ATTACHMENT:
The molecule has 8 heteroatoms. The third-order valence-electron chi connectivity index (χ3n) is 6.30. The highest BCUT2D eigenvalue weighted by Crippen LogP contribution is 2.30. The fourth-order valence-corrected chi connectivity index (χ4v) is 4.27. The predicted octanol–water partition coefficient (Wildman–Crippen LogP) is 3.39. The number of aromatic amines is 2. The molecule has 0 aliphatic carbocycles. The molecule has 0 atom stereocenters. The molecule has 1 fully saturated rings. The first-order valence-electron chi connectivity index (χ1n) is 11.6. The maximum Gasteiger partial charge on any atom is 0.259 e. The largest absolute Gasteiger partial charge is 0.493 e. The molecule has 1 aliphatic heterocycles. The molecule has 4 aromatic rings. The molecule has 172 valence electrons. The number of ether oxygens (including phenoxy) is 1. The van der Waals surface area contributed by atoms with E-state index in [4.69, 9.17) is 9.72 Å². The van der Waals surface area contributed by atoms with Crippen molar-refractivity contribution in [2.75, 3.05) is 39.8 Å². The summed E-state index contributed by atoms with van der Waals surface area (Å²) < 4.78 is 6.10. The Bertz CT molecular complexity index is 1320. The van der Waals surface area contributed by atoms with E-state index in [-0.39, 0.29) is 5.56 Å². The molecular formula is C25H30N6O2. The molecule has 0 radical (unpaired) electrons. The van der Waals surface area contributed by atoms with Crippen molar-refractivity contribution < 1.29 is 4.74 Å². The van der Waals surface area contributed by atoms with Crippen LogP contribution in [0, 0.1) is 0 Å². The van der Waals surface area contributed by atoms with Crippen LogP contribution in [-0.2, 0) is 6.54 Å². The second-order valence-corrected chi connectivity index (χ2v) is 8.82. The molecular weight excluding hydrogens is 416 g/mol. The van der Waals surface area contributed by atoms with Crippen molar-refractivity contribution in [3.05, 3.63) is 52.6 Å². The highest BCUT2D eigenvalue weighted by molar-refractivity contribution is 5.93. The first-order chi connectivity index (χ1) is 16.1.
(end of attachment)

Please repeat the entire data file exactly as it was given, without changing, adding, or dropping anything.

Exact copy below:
The molecule has 8 heteroatoms. The third-order valence-electron chi connectivity index (χ3n) is 6.30. The highest BCUT2D eigenvalue weighted by Crippen LogP contribution is 2.30. The fourth-order valence-corrected chi connectivity index (χ4v) is 4.27. The predicted octanol–water partition coefficient (Wildman–Crippen LogP) is 3.39. The number of aromatic amines is 2. The molecule has 0 aliphatic carbocycles. The molecule has 0 atom stereocenters. The molecule has 1 fully saturated rings. The first-order valence-electron chi connectivity index (χ1n) is 11.6. The maximum Gasteiger partial charge on any atom is 0.259 e. The largest absolute Gasteiger partial charge is 0.493 e. The molecule has 1 aliphatic heterocycles. The molecule has 4 aromatic rings. The molecule has 172 valence electrons. The number of ether oxygens (including phenoxy) is 1. The van der Waals surface area contributed by atoms with E-state index in [4.69, 9.17) is 9.72 Å². The van der Waals surface area contributed by atoms with Crippen molar-refractivity contribution in [2.75, 3.05) is 39.8 Å². The summed E-state index contributed by atoms with van der Waals surface area (Å²) < 4.78 is 6.10. The Bertz CT molecular complexity index is 1320. The van der Waals surface area contributed by atoms with E-state index in [-0.39, 0.29) is 5.56 Å². The molecular formula is C25H30N6O2. The molecule has 0 radical (unpaired) electrons. The van der Waals surface area contributed by atoms with Crippen molar-refractivity contribution < 1.29 is 4.74 Å². The van der Waals surface area contributed by atoms with Crippen LogP contribution in [0, 0.1) is 0 Å². The van der Waals surface area contributed by atoms with Crippen LogP contribution in [-0.2, 0) is 6.54 Å². The second-order valence-corrected chi connectivity index (χ2v) is 8.82. The molecular weight excluding hydrogens is 416 g/mol. The van der Waals surface area contributed by atoms with Crippen molar-refractivity contribution in [3.05, 3.63) is 52.6 Å². The highest BCUT2D eigenvalue weighted by molar-refractivity contribution is 5.93. The first-order chi connectivity index (χ1) is 16.1.